For years, voter fraud activist Alan Vera made a regular pilgrimage to the Texas state Capitol. He urged lawmakers to pass laws tightening registration requirements, and grew close enough with GOP legislators that, when his birthday came around this past April, they serenaded him with “Happy Birthday” while giving him a big cookie with a candle to blow out.
Last month, Vera died at the state House while waiting to testify in favor of more voter fraud-propelled legislation.
The law he was helping to craft, passed last week, will remove Texas from the Electronic Registration Information Center (ERIC), an interstate agreement designed to prevent instances of voter fraud, like double voting, while increasing registrations by sharing voter roll information between the states. Lawmakers named that bill — SB 1070 — after Vera.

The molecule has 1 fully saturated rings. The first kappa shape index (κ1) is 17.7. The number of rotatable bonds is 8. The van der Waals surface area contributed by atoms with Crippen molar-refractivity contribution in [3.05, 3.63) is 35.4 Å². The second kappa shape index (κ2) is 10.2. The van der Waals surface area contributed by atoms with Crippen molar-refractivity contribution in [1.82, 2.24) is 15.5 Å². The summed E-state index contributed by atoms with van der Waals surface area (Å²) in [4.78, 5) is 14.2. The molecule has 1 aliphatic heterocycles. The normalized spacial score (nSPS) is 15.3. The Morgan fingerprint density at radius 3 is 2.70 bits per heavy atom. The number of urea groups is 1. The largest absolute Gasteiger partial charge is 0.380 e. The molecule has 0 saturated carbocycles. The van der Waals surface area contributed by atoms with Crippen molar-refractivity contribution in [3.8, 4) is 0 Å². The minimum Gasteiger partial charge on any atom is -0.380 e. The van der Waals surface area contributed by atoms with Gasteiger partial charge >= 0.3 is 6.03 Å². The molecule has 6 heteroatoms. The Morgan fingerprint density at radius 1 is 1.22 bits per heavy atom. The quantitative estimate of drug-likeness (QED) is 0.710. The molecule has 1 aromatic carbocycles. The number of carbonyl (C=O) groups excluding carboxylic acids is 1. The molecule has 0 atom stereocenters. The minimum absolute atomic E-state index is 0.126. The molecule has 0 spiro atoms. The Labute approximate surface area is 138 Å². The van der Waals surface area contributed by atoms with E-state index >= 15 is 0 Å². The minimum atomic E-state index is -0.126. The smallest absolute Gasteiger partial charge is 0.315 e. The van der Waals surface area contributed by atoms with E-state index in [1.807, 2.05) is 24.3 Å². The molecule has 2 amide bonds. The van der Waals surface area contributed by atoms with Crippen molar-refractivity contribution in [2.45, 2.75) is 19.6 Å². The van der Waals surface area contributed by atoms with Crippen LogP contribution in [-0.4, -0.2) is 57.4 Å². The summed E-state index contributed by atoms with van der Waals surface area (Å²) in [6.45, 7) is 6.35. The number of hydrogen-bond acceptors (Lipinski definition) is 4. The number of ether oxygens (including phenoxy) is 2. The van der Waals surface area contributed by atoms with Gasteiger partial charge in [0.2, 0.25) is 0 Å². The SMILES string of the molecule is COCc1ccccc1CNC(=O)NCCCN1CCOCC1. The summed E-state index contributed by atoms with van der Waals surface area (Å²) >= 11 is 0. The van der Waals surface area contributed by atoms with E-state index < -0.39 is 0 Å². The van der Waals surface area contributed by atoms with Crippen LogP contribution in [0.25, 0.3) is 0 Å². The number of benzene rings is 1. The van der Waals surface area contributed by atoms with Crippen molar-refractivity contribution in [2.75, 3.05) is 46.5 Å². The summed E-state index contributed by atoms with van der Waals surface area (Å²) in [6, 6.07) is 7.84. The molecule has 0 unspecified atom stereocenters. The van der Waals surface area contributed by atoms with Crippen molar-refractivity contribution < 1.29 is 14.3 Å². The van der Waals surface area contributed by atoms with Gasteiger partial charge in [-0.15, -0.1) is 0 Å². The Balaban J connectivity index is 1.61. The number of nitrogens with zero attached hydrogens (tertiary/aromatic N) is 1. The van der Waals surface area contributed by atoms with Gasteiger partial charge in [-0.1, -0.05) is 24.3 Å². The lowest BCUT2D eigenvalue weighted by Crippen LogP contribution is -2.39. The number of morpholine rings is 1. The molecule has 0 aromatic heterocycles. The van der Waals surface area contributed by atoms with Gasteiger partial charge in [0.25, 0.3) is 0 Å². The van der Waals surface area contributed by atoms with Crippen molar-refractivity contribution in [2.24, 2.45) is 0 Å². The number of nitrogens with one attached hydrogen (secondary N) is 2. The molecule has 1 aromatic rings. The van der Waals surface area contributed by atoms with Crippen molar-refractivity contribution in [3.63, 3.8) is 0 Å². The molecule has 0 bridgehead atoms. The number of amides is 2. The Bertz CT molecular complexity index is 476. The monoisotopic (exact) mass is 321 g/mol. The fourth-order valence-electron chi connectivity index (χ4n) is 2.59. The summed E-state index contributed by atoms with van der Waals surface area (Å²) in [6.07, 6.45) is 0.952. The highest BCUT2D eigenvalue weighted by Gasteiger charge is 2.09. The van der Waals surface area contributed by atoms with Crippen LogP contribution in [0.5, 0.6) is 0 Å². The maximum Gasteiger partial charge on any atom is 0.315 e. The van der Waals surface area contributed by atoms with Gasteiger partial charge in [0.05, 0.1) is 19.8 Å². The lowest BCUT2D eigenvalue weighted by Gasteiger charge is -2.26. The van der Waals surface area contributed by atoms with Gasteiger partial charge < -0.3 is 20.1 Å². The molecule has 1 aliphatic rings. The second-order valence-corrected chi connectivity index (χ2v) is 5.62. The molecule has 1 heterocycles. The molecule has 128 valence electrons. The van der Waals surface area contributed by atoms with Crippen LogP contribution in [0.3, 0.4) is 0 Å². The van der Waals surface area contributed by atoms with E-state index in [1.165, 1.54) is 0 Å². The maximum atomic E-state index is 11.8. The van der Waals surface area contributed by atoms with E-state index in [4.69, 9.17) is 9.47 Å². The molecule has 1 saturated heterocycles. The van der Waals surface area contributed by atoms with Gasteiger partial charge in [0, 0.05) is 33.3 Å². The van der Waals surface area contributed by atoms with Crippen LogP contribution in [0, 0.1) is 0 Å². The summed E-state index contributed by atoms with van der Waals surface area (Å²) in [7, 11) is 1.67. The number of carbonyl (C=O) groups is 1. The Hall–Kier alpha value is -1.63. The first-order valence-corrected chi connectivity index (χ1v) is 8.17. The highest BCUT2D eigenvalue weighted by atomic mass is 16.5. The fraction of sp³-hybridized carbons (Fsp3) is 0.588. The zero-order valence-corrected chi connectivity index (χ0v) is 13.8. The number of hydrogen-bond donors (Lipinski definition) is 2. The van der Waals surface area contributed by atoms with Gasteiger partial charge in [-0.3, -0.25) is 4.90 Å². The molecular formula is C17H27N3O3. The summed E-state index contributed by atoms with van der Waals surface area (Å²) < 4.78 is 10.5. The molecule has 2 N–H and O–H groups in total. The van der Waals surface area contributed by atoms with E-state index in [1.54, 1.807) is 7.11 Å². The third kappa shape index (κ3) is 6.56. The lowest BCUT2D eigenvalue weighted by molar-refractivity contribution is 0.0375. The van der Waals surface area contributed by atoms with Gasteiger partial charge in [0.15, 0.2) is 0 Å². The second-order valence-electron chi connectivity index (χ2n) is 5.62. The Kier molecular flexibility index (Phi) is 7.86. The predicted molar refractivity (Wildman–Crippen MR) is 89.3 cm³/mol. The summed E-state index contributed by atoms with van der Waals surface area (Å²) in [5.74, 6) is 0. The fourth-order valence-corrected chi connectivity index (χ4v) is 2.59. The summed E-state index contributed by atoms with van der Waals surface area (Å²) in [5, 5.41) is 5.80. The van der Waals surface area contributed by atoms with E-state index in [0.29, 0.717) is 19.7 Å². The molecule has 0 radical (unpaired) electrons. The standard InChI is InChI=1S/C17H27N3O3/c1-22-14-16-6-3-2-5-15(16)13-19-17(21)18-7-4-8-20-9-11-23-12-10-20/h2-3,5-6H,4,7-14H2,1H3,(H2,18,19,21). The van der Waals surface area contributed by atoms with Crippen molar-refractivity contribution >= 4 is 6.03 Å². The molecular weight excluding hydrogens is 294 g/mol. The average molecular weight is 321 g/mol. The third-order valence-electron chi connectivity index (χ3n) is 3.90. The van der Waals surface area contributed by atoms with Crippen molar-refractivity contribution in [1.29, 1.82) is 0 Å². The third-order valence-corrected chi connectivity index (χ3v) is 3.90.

The Alan Vera Memorial Act both forces the state to leave ERIC, and also to find a replacement vendor — one that can do what ERIC does with a start-up cost of $100,000 or less, and at a cost of $1 per voter status change identified.
Texas’ departure from ERIC comes after a slew of other red states left the network earlier this year amid a pressure campaign from right-wing media and voter fraud conspiracy theorists who alleged that the network, in theory a voter fraud proponent’s best friend, was in fact an activist group funded by George Soros.